I was conducting a tasting recently and bandying about some of the usual phrases, one being “a cool climate wine”.
It was at this point that someone interjected and asked – so what makes it a cool climate wine. What, someone dared ask a question while I am in full flight.
Reality check – good question!
It gave me pause to think before spitting back a standard response like:
Well it has to do with:
- GDD- Growing degree days (whatever that means). Actually, there is a formula that takes the average daily temperature and subtracts the base line which is 10 degrees Celsius. If positive outcome that is a GDD. Over certain number of GDD then it is warm climate, under and it is cool climate.
- GST- Growing Season Temperature (not the tax). Another calculation base on temperature is the average form every month of the growing season which is based on seven months. If this sits between 13-150 C, it is said to be cool climate.
- The geography. Where are we in the world and do we come from a lofty height? Demarcation is often based on comparisons with the uber expensive Old-world classics (will cover that in another article) and the latitude that they can be found at. Somewhere around the 45th Parallel apparently.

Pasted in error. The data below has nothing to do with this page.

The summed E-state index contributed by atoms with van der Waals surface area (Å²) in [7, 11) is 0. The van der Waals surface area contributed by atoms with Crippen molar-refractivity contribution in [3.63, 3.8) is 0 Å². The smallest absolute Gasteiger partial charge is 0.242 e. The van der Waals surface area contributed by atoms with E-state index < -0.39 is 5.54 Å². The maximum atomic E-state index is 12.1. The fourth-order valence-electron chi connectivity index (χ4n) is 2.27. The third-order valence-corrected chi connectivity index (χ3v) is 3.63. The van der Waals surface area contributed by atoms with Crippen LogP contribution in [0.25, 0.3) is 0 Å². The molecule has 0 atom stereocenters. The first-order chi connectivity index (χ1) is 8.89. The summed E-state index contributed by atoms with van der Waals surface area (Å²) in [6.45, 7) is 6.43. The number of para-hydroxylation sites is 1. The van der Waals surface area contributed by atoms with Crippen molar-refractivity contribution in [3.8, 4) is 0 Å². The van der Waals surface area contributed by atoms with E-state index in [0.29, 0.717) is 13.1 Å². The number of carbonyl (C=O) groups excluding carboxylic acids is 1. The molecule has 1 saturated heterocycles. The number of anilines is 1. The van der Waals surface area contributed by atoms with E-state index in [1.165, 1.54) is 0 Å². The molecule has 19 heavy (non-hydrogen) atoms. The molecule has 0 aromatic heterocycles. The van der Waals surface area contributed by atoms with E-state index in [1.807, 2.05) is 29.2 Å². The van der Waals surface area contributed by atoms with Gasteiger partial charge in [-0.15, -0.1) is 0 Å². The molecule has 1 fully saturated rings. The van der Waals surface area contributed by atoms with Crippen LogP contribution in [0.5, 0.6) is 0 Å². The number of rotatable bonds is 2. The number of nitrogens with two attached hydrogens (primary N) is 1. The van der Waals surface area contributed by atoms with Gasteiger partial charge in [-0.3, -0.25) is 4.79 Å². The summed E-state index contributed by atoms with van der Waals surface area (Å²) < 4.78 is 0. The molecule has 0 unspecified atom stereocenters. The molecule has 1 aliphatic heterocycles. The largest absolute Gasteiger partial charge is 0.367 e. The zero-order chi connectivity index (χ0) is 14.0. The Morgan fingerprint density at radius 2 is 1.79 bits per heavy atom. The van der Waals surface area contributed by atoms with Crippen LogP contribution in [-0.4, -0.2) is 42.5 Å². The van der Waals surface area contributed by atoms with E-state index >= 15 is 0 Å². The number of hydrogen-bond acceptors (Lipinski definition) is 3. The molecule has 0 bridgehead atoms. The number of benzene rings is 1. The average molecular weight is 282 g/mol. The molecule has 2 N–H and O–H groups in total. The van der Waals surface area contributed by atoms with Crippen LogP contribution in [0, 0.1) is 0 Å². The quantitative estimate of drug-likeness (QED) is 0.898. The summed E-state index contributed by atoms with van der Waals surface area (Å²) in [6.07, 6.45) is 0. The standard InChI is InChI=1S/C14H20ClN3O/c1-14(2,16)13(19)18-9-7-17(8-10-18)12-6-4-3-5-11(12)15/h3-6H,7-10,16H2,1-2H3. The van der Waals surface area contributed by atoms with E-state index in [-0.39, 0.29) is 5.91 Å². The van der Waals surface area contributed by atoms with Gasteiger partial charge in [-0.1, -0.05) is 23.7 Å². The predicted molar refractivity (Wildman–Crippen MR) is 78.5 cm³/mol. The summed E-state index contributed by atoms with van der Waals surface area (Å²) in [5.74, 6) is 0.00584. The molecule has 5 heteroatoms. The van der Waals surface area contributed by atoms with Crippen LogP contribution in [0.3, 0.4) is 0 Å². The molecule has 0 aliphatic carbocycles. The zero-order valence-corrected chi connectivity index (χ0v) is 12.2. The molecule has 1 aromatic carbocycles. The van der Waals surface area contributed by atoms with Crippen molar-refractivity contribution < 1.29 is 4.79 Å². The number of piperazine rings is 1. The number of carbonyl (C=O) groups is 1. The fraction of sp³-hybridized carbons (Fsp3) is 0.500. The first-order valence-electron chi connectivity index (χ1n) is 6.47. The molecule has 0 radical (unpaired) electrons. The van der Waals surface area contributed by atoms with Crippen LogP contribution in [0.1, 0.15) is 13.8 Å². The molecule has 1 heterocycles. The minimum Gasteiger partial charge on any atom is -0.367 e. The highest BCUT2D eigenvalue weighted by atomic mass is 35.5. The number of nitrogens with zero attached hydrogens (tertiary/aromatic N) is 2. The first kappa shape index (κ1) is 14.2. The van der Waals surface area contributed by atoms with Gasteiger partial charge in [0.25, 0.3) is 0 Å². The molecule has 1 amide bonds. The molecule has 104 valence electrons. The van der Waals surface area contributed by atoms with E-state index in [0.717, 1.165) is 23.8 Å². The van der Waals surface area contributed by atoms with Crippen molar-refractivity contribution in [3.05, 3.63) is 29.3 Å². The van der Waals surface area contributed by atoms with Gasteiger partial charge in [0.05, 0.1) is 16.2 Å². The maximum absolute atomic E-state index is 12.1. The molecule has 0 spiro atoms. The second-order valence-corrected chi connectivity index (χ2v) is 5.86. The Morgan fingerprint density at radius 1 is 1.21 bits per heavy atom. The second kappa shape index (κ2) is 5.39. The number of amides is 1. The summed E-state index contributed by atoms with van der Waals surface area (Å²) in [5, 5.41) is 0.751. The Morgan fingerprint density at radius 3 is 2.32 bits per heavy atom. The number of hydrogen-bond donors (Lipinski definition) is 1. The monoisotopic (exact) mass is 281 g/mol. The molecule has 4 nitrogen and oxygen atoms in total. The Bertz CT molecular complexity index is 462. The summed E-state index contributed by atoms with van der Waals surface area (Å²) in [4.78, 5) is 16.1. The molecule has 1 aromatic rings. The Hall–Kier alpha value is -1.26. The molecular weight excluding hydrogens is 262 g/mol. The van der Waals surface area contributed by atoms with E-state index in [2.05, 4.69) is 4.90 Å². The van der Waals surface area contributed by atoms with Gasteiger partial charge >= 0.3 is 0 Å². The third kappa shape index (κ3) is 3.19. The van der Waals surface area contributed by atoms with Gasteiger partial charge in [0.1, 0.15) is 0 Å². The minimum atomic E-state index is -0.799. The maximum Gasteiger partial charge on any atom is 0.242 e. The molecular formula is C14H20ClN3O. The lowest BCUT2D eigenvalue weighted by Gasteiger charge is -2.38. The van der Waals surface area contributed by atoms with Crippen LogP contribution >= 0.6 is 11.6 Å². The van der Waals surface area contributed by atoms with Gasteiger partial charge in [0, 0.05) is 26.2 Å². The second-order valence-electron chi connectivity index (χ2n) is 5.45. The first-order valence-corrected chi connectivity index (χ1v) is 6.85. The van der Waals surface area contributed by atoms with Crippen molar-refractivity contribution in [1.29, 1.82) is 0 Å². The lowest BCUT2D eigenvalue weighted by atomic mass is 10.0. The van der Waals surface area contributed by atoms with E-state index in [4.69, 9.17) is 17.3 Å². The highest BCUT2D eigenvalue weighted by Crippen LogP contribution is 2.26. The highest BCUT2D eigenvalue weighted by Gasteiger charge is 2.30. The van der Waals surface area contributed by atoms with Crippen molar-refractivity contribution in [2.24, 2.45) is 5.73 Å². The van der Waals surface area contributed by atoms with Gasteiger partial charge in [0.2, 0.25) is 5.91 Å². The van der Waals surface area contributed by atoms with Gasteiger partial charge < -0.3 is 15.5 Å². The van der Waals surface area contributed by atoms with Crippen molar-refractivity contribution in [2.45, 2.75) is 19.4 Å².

- Viticulture. Will grapes ripen enough this year? Or is another horrendous frost going to kill the crop and leave us destitute. If these are front of mind, then probably leaning towards being in a cool climate region.
All highly subjective and not really 100% defining. A combination of these gets us close but all a bit much to take in.
So, I proceeded to say, “To me it is all about style” – wine style that is. And do you want to be part of that style? For some it is a tradition and one they will always aspire to, regardless of climate change.
Cool climate wines are of finesse and elegance, exhibiting a touch less alcohol. Wines which teeter on the cusp of ripeness, where acidity provides a refreshing backbone and an ability to evolve and grow more complex. A structure where minerality has a chance to shine through and not be overshadowed by ripe fruit.
These are the hallmarks.
Regionality obviously plays a hand, however for those that straddle the border, there are ways to engage the ripening process. How this is then brought to a climactic end can influence the final result and provide us with wines of intensity or those of finesse.